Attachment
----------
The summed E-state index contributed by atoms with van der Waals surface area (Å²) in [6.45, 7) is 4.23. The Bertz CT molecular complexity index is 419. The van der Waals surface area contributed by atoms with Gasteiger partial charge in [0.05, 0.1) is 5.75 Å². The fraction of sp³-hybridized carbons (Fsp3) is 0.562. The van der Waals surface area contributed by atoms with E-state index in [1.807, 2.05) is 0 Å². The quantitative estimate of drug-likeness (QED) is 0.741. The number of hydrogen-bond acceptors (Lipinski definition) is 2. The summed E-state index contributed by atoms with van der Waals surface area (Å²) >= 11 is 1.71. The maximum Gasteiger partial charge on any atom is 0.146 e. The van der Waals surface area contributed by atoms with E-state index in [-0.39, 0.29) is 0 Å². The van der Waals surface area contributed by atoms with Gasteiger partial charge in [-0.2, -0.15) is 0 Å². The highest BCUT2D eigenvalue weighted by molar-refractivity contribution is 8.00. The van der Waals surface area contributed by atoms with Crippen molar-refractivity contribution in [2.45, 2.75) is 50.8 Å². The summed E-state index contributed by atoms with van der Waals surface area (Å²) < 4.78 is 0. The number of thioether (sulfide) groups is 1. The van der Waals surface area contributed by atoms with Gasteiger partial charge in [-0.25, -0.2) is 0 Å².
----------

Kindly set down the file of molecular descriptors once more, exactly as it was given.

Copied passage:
The summed E-state index contributed by atoms with van der Waals surface area (Å²) in [6.45, 7) is 4.23. The Bertz CT molecular complexity index is 419. The van der Waals surface area contributed by atoms with Gasteiger partial charge in [0.05, 0.1) is 5.75 Å². The fraction of sp³-hybridized carbons (Fsp3) is 0.562. The van der Waals surface area contributed by atoms with E-state index in [1.807, 2.05) is 0 Å². The quantitative estimate of drug-likeness (QED) is 0.741. The number of hydrogen-bond acceptors (Lipinski definition) is 2. The summed E-state index contributed by atoms with van der Waals surface area (Å²) >= 11 is 1.71. The maximum Gasteiger partial charge on any atom is 0.146 e. The van der Waals surface area contributed by atoms with E-state index in [-0.39, 0.29) is 0 Å². The van der Waals surface area contributed by atoms with Gasteiger partial charge in [-0.2, -0.15) is 0 Å². The highest BCUT2D eigenvalue weighted by molar-refractivity contribution is 8.00. The van der Waals surface area contributed by atoms with Crippen molar-refractivity contribution in [2.45, 2.75) is 50.8 Å². The summed E-state index contributed by atoms with van der Waals surface area (Å²) < 4.78 is 0. The number of thioether (sulfide) groups is 1. The van der Waals surface area contributed by atoms with Gasteiger partial charge in [-0.25, -0.2) is 0 Å².